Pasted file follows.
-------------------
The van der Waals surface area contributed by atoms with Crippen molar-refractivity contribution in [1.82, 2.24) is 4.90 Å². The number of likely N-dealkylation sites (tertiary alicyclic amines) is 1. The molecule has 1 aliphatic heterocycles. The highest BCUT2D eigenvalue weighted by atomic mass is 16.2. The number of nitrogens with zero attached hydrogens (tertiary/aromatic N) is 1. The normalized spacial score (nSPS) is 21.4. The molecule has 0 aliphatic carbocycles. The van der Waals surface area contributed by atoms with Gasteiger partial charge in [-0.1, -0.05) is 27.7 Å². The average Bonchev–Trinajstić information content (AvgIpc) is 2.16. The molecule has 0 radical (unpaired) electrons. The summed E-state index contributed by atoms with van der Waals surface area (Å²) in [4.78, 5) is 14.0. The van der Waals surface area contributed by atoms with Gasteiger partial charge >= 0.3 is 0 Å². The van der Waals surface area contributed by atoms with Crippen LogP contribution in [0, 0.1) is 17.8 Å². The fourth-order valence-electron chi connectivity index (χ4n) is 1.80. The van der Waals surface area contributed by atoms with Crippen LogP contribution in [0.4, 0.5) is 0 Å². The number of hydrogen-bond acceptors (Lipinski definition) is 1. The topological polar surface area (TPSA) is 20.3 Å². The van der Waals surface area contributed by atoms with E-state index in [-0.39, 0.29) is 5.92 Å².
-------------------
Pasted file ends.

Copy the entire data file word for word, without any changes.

The van der Waals surface area contributed by atoms with Crippen molar-refractivity contribution in [1.82, 2.24) is 4.90 Å². The number of likely N-dealkylation sites (tertiary alicyclic amines) is 1. The molecule has 1 aliphatic heterocycles. The highest BCUT2D eigenvalue weighted by atomic mass is 16.2. The number of nitrogens with zero attached hydrogens (tertiary/aromatic N) is 1. The normalized spacial score (nSPS) is 21.4. The molecule has 0 aliphatic carbocycles. The van der Waals surface area contributed by atoms with Gasteiger partial charge in [-0.1, -0.05) is 27.7 Å². The average Bonchev–Trinajstić information content (AvgIpc) is 2.16. The molecule has 0 radical (unpaired) electrons. The summed E-state index contributed by atoms with van der Waals surface area (Å²) in [4.78, 5) is 14.0. The van der Waals surface area contributed by atoms with Gasteiger partial charge >= 0.3 is 0 Å². The van der Waals surface area contributed by atoms with Crippen LogP contribution in [0, 0.1) is 17.8 Å². The fourth-order valence-electron chi connectivity index (χ4n) is 1.80. The van der Waals surface area contributed by atoms with Crippen LogP contribution in [0.4, 0.5) is 0 Å². The number of hydrogen-bond acceptors (Lipinski definition) is 1. The topological polar surface area (TPSA) is 20.3 Å². The van der Waals surface area contributed by atoms with E-state index in [-0.39, 0.29) is 5.92 Å².